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Gottlieb
06-17-2010, 6:42 AM
I have always been under the impression that AK series rifles not listed by name are legal to own, so long as they meet accepted standards: bullet-button, overall length of 30 inches or more, etc. However, I was reading the 2008 Dangers Weapons Control Law this morning, and section 12276 (the part of the law that lists "assault weapons" by name) says this:

An assault weapon shall mean the following designated semiautomatic firearms: "All AK series including, but not limited to, the models identified as follows . . . "

The language then goes on to identify a short list of manufacturers, designations, etc.

My question is this: because the language for AK series rifles uses the words "including, but not limited to" does this mean that ANY AK series rifle is an assault weapon, no matter whether or not bullet buttons are installed?

69Mach1
06-17-2010, 7:37 AM
That AW guide on the DOJ's website is outdated, incorrect, and misleading.

http://www.calguns.net/a_california_arak.htm
Harrot ended that all.

Gottlieb
06-17-2010, 7:41 AM
I was reading the actual law, not the guide (I think):

http://www.ag.ca.gov/firearms/dwcl/12275.php

On this webpage, which I believe exhibits the law as written, it says the following:

12276. As used in this chapter, "assault weapon" shall mean the following designated semiautomatic firearms: (a) All of the following specified rifles: (1) All AK series including, but not limited to, the models identified as follows: (A) Made in China AK, AKM, AKS, AK47, AK47S, 56, 56S, 84S, and 86S. (B) Norinco 56, 56S, 84S, and 86S. (C) Poly Technologies AKS and AK47. (D) MAADI AK47 and ARM.

I don't want my interpretation to be true, but I can't read it any other way. They did not use "but not limited to" in any other category but AK rifles, but it is there, isn't it?

CSACANNONEER
06-17-2010, 7:45 AM
Taken from the original Calgun's rifle AW guide:



Harrott v. County of Kings (2001)

...a trial court may not find a semiautomatic firearm a series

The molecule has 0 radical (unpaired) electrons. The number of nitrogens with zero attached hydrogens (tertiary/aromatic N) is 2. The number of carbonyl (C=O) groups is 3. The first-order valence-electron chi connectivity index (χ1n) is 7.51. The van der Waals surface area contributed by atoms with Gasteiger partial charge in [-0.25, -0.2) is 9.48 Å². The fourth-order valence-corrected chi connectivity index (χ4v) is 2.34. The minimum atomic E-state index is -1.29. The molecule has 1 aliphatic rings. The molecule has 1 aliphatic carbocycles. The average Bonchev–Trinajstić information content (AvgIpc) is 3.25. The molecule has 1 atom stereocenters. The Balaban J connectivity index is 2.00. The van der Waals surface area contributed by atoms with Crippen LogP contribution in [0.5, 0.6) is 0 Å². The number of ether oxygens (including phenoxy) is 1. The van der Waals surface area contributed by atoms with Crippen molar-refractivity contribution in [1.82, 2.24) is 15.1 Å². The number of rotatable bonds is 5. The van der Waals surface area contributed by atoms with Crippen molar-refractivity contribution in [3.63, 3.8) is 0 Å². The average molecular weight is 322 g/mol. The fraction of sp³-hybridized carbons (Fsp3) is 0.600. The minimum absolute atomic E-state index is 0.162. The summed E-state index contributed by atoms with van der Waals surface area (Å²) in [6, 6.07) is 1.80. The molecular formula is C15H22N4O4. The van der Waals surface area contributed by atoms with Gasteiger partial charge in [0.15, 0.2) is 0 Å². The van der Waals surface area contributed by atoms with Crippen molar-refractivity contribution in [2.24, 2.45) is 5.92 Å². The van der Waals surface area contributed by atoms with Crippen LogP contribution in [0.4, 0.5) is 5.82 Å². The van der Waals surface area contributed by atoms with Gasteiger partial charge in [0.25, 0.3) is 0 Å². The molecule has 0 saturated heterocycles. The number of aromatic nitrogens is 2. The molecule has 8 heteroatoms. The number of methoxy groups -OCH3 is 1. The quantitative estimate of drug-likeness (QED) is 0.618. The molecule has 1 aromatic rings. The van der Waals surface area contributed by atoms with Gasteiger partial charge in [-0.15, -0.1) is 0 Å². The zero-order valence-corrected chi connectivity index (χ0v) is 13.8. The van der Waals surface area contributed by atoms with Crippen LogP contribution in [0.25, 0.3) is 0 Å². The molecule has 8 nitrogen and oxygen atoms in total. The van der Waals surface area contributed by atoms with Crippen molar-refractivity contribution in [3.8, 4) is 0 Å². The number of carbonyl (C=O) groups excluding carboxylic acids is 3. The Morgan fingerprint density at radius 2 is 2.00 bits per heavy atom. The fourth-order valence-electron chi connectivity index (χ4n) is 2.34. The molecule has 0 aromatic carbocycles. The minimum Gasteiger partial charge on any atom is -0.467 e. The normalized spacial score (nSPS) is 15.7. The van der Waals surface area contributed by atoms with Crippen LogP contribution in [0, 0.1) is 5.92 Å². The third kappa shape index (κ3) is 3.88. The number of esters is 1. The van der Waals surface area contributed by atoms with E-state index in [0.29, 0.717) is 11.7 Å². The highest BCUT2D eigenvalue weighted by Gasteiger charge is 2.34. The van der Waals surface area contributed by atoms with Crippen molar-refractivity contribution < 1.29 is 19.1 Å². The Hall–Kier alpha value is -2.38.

assault weapon under section 12276, subdivision (e), unless
the firearm has first been included in the list of series assault
weapons promulgated by the Attorney General pursuant to
section 12276.5, subdivision (h)

So, although the language is still in the written law, case law trumps it.

CHS
06-17-2010, 7:55 AM
My question is this: because the language for AK series rifles uses the words "including, but not limited to" does this mean that ANY AK series rifle is an assault weapon, no matter whether or not bullet buttons are installed?

Nope. Harrott case law nullifies that part of the PC entirely.

All AW's must be listed by specific make and model in order to be banned outright regardless of bullet button status.

If it's not listed, it's legal.

Gottlieb
06-17-2010, 8:16 AM
Well, that's good to hear. I was a still a little concerned, but the cited case satisfies me, especially since it dealt specifically with AK style weapons. It would make a good read for anyone who cares to do so:

http://web.mit.edu/~joncox/www/docs/harrott_v_kings.shtml

The reasons that the "AK Series" language did not stand are interesting, and worth a read. I think I understand it, but don't want to offer a less-than-perfect summary. Maybe one of our "Legal Eagles" could summarize for us?

CSACANNONEER
06-17-2010, 8:21 AM
Even Big5 is now selling real, off list, AK style, semi-auto rifles now!

CHS
06-17-2010, 8:49 AM
Well, that's good to hear. I was a still a little concerned, but the cited case satisfies me, especially since it dealt specifically with AK style weapons. It would make a good read for anyone who cares to do so:

http://web.mit.edu/~joncox/www/docs/harrott_v_kings.shtml

The reasons that the "AK Series" language did not stand are interesting, and worth a read. I think I understand it, but don't want to offer a less-than-perfect summary. Maybe one of our "Legal Eagles" could summarize for us?

The Harrott decision was absolutely key to us being able to have AK's and AR's in California. Before then, it said any AR/AK series rifles, period.

The Harrott decision basically said that that's too vague and unenforceable, so the state can only ban by features and/or specific make and model.

It's the entire base of law upon which was built the "off list" phrase and phenomena.